Page:A cyclopedia of American medical biography vol. 2.djvu/287

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modore Perry. During a storm while on this ship Dr. Parsons had the misfortune to break a patella. He kept a diary during this voyage and never failed to visit the hospitals and the most cele- brated surgeons whenever he happened on shore. Returning in March, 1817, he lectured at the proposed medical school at Brown University, and finally after attending lectures at the Harvard Medical School got his degree in 1818, and his fellowship in the Massachusetts Medical Society.

His next sea service was in the "Guerriere" in which he sailed as far north as Russia and south into the Mediterranean.

Paris was next Aasited and from Dr. Parson's letters we hear of Dupuytren then at the summit of his career and doing more surgery than all the other surgeons in Paris combined. Dupuytren was savage to his patients. Baron Larrey was overfond of the knife, but operated adroitly and gracefully. He held a clinic every Thursday for visiting medical men, and gave instruction which it was a pleasure to follow. Dr. Parsons was disgusted with the bad treatment of vilcers, and grew tired of seeing flaps stuffed with lint to prevent primary healing. He bought a stethoscope from Laennec, and with it a certificate in his handwriting that it was fit for service.

When in London, Dr. Parsons saw all the leaders of the day and especially mentioned Abernethy as engaging, amus- ing, yet as impressive a lecturer as he ever had heard. Abernethy's quaint illustra- tive anecdotes were very instructive. Dr. Parsons made in London the acquaint- ance and obtained thereby the Hfe-long friendship of Sir Richard Owen the naturalist. Finally he mentioned as the three most quoted American medical books: Benjamin Rush, "On the Mind;" Gorham's, "Chemistry," and Cleveland's "Mineralogy."

Obtaining leave to return home owing to ill health. Dr. Parsons was on his arrival ordered to the Charleston Navy Yard, where he lived some years.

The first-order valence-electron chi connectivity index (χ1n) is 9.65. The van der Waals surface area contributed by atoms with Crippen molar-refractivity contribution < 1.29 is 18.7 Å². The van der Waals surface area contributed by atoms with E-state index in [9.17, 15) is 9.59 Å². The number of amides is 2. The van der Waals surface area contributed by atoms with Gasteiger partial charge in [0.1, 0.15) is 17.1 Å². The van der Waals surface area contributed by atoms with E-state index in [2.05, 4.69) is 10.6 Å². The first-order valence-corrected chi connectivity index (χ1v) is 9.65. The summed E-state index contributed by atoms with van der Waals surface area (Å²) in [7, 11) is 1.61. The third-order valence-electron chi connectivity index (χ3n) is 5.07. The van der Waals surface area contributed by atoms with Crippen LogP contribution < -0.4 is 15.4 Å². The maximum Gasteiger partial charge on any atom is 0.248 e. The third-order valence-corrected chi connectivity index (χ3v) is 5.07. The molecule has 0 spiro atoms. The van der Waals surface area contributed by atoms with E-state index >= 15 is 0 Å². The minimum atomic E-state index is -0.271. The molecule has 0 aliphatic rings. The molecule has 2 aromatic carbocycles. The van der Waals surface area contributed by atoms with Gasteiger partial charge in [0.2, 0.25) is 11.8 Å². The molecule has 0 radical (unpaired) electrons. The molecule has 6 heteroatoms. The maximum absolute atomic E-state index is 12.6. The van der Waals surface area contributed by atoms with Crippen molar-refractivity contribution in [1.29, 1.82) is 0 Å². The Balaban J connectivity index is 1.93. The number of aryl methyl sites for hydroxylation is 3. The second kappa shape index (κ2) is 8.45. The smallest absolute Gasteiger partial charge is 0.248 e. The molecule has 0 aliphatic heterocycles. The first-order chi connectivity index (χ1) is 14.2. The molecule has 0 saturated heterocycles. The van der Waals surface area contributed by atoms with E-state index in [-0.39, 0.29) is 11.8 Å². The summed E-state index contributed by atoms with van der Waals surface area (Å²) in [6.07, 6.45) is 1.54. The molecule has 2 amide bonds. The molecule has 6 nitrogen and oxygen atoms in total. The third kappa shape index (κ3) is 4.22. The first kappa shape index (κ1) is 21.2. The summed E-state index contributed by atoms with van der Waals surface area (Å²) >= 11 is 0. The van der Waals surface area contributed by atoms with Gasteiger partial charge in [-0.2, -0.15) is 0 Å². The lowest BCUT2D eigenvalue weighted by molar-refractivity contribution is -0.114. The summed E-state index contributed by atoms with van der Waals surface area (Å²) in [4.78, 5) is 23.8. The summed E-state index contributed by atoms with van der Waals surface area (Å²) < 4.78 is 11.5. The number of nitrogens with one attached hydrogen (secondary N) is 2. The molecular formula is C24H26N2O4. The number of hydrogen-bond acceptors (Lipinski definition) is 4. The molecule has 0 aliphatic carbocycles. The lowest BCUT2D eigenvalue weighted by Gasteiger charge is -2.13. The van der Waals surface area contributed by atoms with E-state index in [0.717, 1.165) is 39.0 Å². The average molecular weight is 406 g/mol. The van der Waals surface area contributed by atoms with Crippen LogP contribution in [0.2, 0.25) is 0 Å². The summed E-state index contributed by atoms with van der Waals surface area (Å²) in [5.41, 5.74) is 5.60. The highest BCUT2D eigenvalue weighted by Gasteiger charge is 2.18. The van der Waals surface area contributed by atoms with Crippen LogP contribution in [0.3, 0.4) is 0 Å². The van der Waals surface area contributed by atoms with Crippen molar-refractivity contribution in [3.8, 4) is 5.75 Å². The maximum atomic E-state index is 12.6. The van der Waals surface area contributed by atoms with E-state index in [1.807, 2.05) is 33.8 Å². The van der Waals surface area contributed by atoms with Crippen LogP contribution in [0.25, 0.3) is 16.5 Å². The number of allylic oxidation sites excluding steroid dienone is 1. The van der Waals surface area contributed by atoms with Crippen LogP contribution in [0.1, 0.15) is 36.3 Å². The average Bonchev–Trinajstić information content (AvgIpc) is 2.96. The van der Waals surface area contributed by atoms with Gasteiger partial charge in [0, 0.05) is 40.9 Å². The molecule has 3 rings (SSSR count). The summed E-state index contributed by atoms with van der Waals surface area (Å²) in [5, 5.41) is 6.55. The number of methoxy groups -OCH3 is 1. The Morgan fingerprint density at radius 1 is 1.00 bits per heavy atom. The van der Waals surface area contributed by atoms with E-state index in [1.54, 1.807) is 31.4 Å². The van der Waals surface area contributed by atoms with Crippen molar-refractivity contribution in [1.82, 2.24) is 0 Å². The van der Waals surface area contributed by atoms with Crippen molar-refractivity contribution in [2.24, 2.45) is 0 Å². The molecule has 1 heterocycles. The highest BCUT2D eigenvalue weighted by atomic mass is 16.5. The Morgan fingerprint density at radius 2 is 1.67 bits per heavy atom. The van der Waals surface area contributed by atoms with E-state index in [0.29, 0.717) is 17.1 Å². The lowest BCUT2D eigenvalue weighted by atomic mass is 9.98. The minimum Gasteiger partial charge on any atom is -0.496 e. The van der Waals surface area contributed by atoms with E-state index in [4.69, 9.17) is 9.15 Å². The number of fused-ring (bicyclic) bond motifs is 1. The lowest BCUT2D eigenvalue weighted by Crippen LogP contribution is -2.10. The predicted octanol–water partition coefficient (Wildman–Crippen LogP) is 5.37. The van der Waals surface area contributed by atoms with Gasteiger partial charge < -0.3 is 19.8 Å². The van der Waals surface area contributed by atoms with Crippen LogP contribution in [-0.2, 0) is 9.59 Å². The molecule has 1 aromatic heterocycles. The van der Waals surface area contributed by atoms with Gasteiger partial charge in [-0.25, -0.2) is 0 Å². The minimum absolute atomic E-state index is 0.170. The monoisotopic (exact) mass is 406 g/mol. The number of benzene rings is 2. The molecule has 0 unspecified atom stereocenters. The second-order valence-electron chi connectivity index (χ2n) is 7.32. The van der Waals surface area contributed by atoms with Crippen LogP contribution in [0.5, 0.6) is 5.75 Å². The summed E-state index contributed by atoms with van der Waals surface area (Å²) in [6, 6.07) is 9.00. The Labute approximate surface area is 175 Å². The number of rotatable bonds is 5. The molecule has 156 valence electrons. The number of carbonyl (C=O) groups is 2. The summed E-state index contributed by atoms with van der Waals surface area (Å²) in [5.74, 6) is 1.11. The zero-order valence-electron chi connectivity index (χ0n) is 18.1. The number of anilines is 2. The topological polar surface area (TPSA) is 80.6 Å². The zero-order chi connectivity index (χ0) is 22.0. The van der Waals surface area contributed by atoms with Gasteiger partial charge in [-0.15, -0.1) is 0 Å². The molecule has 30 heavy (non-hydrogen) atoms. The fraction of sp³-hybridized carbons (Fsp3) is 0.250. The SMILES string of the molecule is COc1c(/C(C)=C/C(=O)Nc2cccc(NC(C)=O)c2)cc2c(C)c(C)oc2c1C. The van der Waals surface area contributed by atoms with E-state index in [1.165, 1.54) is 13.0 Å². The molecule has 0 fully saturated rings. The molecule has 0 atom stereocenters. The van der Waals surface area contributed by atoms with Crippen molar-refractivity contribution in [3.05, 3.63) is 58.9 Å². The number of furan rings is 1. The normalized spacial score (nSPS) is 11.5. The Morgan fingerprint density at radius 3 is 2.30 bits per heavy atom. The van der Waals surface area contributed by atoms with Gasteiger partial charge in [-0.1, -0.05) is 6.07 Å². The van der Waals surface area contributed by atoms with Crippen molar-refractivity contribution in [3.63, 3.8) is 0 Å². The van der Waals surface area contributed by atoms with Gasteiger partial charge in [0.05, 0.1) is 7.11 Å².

During this time he made a journey to New York where he saw his old friend, Dr. Lyman Spalding, the founder of the United State Pharmacopeia, and the veteran physician. Dr. David Hosack.

After Ills resignation from the navy in 1823 he settled in Providence, Rhode Island, for the remainder of his life. He married Miss Mary Jackson, daughter of the Rev. Abiel Holmes, of Cambridge, Massachusetts, and had one child. Dr. Charles W. Parsons.

While living in Providence he was chosen to fill important medical chairs, among which may be mentioned the professorship of anatomy and surgery at the Dartmouth Medical School (1820- 1822), and the same position at the Brown University Medical School (1823- 1828). He also lectured on obstetrics at the Philadelphia Medical School in 1831-1832. Here too is the place to say that he was thrice elected president of the Rhode Island Medical Society (1837-39).

As a physician Dr. Parsons was indus- trious and faithful. He was rather inclined to he strict in his orders, a habit presumably acquired during his service on shipboard. His judgment was sound, and his diagnostic skill excellent. As a surgeon he was cautious rattier than dextrous or rapid. He was fond of point- ing out the house in which he first oper- ated successfully for strangulated hernia an operation which, by the way, he per- formed fifteen times with eleven suc- cesses. He did a good deal of ophthalmic surgery, and paid much attention to orthopedic surgery at that time a speciality much neglected. His results in cleft palate were fine. He Hgated the common carotid for a brain tumor, and when at the age of seventy-four, he amputated an arm with perfect success. Before the days of ether, he relied on laudanum and brandy and then by his presence infused his patients with steadi- ness and calmness equal to his own.

He was a member of various literary societies, and to their meetings contrib- uted papers on the " Genealogy of the Frost and Parsons Families," an account